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Thank Who?

November 25, 2021 2 min read
An autumn sunrise over a field

As we celebrate the civic holiday of Thanksgiving, it is worth remembering that this holiday is both in origin and in development explicitly ordered toward gratitude to God himself.

In declaring the first Thanksgiving in 1789, George Washington made the following proclamation:

Whereas it is the duty of all Nations to acknowledge the providence of Almighty God, to obey his will, to be grateful for his benefits, and humbly to implore his protection and favor – and whereas both Houses of Congress have by their joint Committee requested me to recommend to the People of the United States a day of public thanksgiving and prayer to be observed by acknowledging with grateful hearts the many signal favors of Almighty God especially by affording them an opportunity peaceably to establish a form of government for their safety and happiness.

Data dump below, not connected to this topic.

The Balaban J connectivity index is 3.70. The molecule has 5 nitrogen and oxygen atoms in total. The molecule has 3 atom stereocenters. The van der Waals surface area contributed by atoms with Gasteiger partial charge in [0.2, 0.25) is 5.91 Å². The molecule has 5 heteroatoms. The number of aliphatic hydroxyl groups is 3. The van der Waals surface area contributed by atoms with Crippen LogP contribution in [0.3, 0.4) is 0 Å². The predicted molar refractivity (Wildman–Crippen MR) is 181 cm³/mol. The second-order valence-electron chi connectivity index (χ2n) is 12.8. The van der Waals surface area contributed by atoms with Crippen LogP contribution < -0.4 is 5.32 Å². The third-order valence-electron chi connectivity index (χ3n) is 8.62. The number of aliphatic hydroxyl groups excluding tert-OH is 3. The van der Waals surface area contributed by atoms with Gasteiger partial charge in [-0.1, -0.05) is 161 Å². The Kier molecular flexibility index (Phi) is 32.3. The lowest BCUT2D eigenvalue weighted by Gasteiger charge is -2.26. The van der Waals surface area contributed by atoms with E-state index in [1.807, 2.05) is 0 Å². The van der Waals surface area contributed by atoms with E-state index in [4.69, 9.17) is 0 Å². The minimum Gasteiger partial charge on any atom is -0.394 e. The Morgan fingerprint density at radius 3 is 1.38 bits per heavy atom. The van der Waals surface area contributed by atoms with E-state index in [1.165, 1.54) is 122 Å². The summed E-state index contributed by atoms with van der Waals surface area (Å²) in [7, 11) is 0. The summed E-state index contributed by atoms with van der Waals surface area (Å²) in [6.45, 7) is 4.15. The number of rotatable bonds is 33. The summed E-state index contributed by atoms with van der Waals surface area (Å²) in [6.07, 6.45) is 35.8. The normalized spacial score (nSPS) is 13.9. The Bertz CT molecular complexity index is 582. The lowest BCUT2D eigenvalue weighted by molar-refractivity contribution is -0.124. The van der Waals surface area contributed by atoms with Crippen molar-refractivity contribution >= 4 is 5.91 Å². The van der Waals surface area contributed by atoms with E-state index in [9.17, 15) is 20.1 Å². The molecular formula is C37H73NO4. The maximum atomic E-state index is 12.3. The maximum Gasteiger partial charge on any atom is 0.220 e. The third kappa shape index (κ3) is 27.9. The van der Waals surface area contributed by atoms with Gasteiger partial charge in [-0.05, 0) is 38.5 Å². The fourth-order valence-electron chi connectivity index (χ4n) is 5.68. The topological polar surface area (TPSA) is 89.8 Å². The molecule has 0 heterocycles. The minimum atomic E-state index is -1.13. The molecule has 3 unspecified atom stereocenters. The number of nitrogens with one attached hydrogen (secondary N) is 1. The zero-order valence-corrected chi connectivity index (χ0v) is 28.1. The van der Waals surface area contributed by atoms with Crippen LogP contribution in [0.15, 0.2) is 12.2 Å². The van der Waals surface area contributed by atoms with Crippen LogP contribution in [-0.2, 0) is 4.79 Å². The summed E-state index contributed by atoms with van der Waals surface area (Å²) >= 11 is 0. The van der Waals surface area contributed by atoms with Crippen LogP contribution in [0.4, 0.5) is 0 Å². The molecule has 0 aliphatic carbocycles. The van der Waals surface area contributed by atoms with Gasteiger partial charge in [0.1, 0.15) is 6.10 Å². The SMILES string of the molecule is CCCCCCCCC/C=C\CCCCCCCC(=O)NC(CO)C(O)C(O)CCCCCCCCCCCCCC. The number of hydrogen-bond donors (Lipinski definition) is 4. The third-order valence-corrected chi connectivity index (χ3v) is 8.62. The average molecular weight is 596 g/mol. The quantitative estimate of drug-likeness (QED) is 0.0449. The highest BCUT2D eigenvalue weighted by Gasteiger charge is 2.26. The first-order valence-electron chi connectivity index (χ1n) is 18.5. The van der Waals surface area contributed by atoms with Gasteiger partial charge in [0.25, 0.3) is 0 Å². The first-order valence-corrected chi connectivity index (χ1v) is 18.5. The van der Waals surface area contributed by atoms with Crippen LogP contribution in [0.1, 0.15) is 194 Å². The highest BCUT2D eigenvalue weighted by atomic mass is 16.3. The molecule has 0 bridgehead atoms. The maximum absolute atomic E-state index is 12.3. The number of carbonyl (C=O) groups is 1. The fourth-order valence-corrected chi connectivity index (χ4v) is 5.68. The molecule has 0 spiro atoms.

In 1863, Abraham Lincoln made Thanksgiving a federal holiday, declaring amidst the Civil War:

No human counsel hath devised nor hath any mortal hand worked out these great things. They are the gracious gifts of the Most High God, who, while dealing with us in anger for our sins, hath nevertheless remembered mercy. It has seemed to me fit and proper that they should be solemnly, reverently and gratefully acknowledged as with one heart and one voice by the whole American People. I do therefore invite my fellow citizens in every part of the United States, and also those who are at sea and those who are sojourning in foreign lands, to set apart and observe the last Thursday of November next, as a day of Thanksgiving and Praise to our beneficent Father who dwelleth in the Heavens.

Secularity was real and division was rife in the time of Washington and the time of Lincoln, just as it is in our own. Yet the nation set aside this day simply to render thanksgiving to the Creator for his great works. Without God, on this day whom would we thank as a nation?


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